It has been reported that Prince Harry will neither seek permanent residence nor U.S. citizenship. Most likely such a decision would be based on the fact that gaining such status in the U.S. would subject the Duke of Sussex to taxation on his worldwide income and also to U.S. estate tax on death. If that is indeed the concern, then the prince will have to carefully monitor how many days in any taxation years he is physically present in the U.S. for tax purposes. The rule is that if the prince is in the U.S. for 183 days over a three-year period, (calculated as adding up every day in the current year, one third of the days in the previous year, and one sixth of the days in the year preceding, totalling 183 days) he will be considered a resident for tax purposes and liable for U.S. taxes. For the sake of not getting caught by U.S. tax rules Prince Harry would be wise to pay attention to leaving the U.S. on trips and get good tax advice immediately, if he has not yet gotten any.
There is speculation the prince might apply for an O-1 visa as a person who has risen to the top of his field or someone with extraordinary ability. It would appear he would likely qualify, but to do that the prince would have to have a sponsoring organization and his visa would be tied to that sponsor. Even with the O-1 visa, counting days in the U.S. would still be very important regarding tax considerations.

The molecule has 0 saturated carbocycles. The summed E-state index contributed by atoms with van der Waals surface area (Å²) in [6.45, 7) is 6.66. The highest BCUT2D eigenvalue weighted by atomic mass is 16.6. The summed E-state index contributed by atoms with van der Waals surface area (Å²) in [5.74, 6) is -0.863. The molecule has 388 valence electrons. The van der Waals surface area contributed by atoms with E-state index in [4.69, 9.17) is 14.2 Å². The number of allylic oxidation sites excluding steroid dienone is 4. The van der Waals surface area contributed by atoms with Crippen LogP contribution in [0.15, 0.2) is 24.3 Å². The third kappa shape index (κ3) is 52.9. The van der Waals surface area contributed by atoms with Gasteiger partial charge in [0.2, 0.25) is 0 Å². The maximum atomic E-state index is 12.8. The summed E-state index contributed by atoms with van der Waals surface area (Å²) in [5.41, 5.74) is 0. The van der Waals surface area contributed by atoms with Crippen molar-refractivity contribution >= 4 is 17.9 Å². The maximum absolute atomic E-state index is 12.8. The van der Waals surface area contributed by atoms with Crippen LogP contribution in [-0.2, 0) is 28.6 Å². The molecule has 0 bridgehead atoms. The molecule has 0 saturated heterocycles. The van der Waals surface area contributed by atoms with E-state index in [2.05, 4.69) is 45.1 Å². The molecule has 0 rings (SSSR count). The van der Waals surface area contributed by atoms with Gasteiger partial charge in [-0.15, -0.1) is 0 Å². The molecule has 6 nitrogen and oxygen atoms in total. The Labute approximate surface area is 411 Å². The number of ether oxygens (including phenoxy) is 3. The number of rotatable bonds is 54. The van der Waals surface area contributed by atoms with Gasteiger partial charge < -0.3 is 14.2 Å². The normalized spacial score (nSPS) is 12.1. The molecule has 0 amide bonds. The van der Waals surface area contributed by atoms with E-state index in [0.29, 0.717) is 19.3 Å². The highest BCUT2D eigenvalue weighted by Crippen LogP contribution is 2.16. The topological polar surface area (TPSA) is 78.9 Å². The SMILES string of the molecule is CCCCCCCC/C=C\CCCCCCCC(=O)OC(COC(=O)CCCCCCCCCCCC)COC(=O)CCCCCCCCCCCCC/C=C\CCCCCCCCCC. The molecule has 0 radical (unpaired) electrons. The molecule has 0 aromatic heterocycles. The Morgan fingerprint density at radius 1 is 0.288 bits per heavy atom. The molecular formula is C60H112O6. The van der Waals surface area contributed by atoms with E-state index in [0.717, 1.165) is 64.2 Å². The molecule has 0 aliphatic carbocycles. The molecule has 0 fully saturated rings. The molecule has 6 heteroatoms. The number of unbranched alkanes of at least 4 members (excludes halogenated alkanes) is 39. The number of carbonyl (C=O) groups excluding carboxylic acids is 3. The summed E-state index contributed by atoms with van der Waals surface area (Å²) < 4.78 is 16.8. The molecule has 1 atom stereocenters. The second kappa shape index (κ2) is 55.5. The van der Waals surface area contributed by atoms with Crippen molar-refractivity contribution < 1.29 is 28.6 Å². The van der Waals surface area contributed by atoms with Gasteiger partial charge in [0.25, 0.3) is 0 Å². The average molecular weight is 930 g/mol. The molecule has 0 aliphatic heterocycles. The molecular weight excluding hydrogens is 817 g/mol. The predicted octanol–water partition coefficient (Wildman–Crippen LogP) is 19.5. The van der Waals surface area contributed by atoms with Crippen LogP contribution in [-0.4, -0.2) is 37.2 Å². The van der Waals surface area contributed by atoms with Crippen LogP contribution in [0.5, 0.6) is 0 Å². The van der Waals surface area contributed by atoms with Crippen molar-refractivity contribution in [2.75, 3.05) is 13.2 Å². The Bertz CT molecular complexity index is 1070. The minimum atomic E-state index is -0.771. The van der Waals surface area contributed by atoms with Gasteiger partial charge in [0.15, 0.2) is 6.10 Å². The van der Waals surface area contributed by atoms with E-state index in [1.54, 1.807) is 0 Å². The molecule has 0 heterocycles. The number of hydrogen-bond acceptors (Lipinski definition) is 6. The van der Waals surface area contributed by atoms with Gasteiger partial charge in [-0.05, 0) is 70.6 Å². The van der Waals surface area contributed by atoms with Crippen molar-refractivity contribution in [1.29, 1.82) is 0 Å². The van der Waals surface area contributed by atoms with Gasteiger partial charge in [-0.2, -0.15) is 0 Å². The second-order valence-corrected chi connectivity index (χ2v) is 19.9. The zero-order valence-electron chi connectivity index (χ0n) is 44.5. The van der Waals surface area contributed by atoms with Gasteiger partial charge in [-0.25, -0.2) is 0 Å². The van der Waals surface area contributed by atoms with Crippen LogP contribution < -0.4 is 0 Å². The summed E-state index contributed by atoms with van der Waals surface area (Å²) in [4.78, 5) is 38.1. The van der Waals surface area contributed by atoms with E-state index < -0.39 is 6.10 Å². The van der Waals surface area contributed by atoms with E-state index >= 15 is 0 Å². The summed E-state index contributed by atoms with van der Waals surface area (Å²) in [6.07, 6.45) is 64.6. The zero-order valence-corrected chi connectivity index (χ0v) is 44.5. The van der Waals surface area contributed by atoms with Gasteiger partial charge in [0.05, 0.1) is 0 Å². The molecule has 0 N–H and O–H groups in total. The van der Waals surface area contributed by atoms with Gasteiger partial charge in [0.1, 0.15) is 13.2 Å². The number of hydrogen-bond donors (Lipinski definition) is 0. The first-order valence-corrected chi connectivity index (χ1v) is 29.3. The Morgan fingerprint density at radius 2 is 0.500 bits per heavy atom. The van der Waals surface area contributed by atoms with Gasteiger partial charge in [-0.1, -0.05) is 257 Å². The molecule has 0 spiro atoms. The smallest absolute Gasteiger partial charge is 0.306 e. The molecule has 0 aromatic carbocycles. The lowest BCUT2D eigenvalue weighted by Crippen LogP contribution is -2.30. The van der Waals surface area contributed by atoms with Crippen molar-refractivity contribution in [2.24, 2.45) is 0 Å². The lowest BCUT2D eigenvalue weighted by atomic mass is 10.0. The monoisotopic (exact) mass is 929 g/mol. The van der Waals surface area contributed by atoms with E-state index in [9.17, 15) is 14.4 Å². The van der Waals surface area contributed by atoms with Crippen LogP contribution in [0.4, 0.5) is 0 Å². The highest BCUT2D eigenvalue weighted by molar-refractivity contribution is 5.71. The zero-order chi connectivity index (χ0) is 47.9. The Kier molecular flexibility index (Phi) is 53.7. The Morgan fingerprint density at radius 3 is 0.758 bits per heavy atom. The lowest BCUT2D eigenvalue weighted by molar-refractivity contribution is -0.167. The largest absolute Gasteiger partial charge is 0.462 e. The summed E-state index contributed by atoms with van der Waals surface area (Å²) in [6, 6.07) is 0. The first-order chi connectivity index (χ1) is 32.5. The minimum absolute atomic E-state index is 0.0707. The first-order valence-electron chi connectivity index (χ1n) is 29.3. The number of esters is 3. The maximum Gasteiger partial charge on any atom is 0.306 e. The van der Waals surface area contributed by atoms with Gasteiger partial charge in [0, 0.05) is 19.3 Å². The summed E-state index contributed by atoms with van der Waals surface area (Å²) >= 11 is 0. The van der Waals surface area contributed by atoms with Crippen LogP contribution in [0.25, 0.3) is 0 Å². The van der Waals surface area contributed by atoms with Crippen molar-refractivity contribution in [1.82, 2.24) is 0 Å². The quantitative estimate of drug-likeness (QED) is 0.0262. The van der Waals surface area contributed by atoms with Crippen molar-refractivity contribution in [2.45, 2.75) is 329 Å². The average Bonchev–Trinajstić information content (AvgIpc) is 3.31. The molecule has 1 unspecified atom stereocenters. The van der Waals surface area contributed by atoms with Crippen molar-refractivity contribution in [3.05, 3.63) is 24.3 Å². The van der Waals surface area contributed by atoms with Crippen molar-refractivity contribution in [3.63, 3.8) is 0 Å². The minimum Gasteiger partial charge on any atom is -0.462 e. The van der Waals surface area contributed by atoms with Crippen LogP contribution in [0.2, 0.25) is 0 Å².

It’s been a long and hard road for the young couple trying to make their way in the world. Hopefully they will be able to overcome any immigration challenges they face now and end up leading a successful and happy life in America. As for their recent interview, in time things will likely die down and the issues raised will be worked out. No matter what, time has a way of sorting out all problems.
I am a U.S. and Canadian Immigration attorney and have helped over 10,000 clients with various legal problems. I am a member of the New York and California bars in the US